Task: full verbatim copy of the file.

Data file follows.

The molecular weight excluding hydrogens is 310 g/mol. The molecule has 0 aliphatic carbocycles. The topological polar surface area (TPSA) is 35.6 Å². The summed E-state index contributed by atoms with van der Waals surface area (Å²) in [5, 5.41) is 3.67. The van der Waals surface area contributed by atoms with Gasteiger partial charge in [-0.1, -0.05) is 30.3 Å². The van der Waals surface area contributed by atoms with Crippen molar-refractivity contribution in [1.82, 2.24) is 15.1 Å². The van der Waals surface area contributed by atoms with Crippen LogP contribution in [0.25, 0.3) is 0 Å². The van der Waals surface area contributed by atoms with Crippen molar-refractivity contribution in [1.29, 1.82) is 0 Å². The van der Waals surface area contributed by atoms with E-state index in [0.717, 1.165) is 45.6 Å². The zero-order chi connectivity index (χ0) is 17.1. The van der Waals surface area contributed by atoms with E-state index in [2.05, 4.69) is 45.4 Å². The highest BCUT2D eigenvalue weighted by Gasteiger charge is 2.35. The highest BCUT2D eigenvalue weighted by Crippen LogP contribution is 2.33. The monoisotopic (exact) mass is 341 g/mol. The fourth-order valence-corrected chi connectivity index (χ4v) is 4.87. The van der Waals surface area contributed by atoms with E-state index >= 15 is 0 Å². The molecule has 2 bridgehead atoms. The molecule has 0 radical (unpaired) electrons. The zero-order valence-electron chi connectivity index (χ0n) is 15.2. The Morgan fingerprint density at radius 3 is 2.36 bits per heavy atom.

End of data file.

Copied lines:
The molecular weight excluding hydrogens is 310 g/mol. The molecule has 0 aliphatic carbocycles. The topological polar surface area (TPSA) is 35.6 Å². The summed E-state index contributed by atoms with van der Waals surface area (Å²) in [5, 5.41) is 3.67. The van der Waals surface area contributed by atoms with Gasteiger partial charge in [-0.1, -0.05) is 30.3 Å². The van der Waals surface area contributed by atoms with Crippen molar-refractivity contribution in [1.82, 2.24) is 15.1 Å². The van der Waals surface area contributed by atoms with Crippen LogP contribution in [0.25, 0.3) is 0 Å². The van der Waals surface area contributed by atoms with Crippen molar-refractivity contribution in [1.29, 1.82) is 0 Å². The van der Waals surface area contributed by atoms with E-state index in [0.717, 1.165) is 45.6 Å². The zero-order chi connectivity index (χ0) is 17.1. The van der Waals surface area contributed by atoms with E-state index in [2.05, 4.69) is 45.4 Å². The highest BCUT2D eigenvalue weighted by Gasteiger charge is 2.35. The highest BCUT2D eigenvalue weighted by Crippen LogP contribution is 2.33. The monoisotopic (exact) mass is 341 g/mol. The fourth-order valence-corrected chi connectivity index (χ4v) is 4.87. The van der Waals surface area contributed by atoms with E-state index >= 15 is 0 Å². The molecule has 2 bridgehead atoms. The molecule has 0 radical (unpaired) electrons. The zero-order valence-electron chi connectivity index (χ0n) is 15.2. The Morgan fingerprint density at radius 3 is 2.36 bits per heavy atom.